By Donna Miles
American Forces Press Service
Oct. 17, 2007 - As some 15,000 federal, state and local officials test their ability to respond to terrorist attacks in Oregon, Arizona and Guam during the largest-yet "TOPOFF" exercise, U.S. Northern Command is fine-tuning its own procedures for supporting a civilian-led response to a potential threat or crisis. Servicemembers and civilians from U.S. Army North kicked off Vigilant Shield 2008 on Oct. 15. The weeklong national-level exercise involves federal, state and local agencies across the United States and Guam.
Vigilant Shield is running concurrently with TOPOFF 4, the fourth in a series of congressionally mandated Department of Homeland Security exercises that involves top officials at all government levels, as well as representatives from the international community and the private sector. TOPOFF, short for "top officials," tests their effectiveness in working together as they respond to a simulated crisis.
The TOPOFF scenario began yesterday with mock coordinated "dirty bomb" attacks in Oregon, Arizona and Guam, with massive casualties and widespread contamination. Some 15,000 participants, including members of the National Guard, responded.
As Portland, Ore., officials were responding to the "blast site" -- a mockup of a major city bridge, complete with demolished cars, piles of rubble and actors posing as blast victims -- 22 members of the Oregon National Guard's 102nd Civil Support Team lent hazardous materials expertise to the effort.
"We will work together with first responders to see what the risk to the public is and what the dangers are," said Army Lt. Col. Steven Ferrell, team commander. "We do this in support of the first responders; we never take charge but instead take a supportive role."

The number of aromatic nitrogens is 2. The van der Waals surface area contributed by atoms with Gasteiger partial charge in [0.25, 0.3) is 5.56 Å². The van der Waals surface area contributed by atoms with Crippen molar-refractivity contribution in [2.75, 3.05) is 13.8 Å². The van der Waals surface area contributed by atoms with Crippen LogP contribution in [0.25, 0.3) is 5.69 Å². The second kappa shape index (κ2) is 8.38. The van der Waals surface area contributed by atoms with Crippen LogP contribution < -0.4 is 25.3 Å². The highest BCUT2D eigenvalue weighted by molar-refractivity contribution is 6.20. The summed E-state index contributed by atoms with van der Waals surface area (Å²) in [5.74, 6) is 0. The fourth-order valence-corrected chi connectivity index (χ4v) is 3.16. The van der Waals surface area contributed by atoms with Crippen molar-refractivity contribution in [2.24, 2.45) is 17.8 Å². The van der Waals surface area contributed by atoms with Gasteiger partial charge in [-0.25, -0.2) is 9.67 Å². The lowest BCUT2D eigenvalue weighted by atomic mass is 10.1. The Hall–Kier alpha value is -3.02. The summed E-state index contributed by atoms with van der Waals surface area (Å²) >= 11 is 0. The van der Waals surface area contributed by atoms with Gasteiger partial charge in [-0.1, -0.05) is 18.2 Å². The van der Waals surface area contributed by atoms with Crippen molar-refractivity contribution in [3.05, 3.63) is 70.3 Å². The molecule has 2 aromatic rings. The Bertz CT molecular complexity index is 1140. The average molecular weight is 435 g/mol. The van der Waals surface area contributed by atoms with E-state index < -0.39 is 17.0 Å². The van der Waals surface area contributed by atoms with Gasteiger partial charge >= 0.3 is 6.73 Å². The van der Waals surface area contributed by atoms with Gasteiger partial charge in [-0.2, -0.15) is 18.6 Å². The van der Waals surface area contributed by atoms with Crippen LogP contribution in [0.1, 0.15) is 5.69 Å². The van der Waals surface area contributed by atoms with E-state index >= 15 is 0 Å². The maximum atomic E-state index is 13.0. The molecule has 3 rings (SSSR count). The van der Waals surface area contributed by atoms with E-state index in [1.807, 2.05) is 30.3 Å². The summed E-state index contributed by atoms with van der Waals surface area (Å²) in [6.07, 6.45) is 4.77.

Ferrell said the National Guard is helping ensure first responders in Oregon are as trained as possible for a large-scale disaster.
Meanwhile, about 200 Oregon Guardsmen who make up a joint task force are providing local authorities any supplemental resources they might need. "That could include anything from coordinating troop movements to assist evacuation efforts to providing logistical support, such as power generators or transporting water and supplies," said Army Lt. Col. Robert Mouw, deputy commander of 82nd Brigade Troop Command.
Mouw said the task force is "ready to respond to any mission the governor may give us."
As the scenario unfolded in Portland, officials in Guam were confronted not just with a radioactive bomb detonation at Cabras Island, but also an aircraft needing to make an emergency landing because it had hydraulic problems and an engine fire.
Guam's homeland security advisor, Dennis J. Santo Tomas, activated the Guam National Guard's 94th Civil Support Team along with the fire department, police, Department of Public Health and Social Services, Guam Homeland Security and the Office of Civil Defense.
Gov. Felix P. Camacho said Guam's geographic isolation and proximity to many international trouble spots make it critical that the territory be prepared to respond to threats to the safety of its people. "We will test our response capabilities, strengthen preparedness and learn what needs to be improved by simulating an actual situation," he said. "This exercise will be very valuable to responding to a real-life situation."
Meanwhile, Arizona is the first state to conduct a functional TOPOFF exercise – essentially a tabletop exercise focusing on coordinating decision making and communications during a simulated disaster. State officials said the exercise will serve as a model for future TOPPFF exercises.
As TOPOFF 4 runs its course through Oct. 19, U.S. Army North is conducting Vigilant Shield at its Fort Sam Houston, Texas, headquarters and in Portland and Mesa, Ariz. Using various homeland defense and civil support scenarios, the command is testing its own procedures for working with other participants in responding to a potential threat or crisis.
Brig. Gen. Francis Mahon, Army North deputy commander, explained that local and state governments would be the first responders to an emergency situation, followed by federal agencies. Army North, NORTHCOM's Army component, would support capability gaps, when asked by agencies leading the response.
Mahon called the exercise important to building national preparedness that lay groundwork for coordinated disaster responses. It's "a great opportunity for all of us to work together now, prior to a crisis," he said.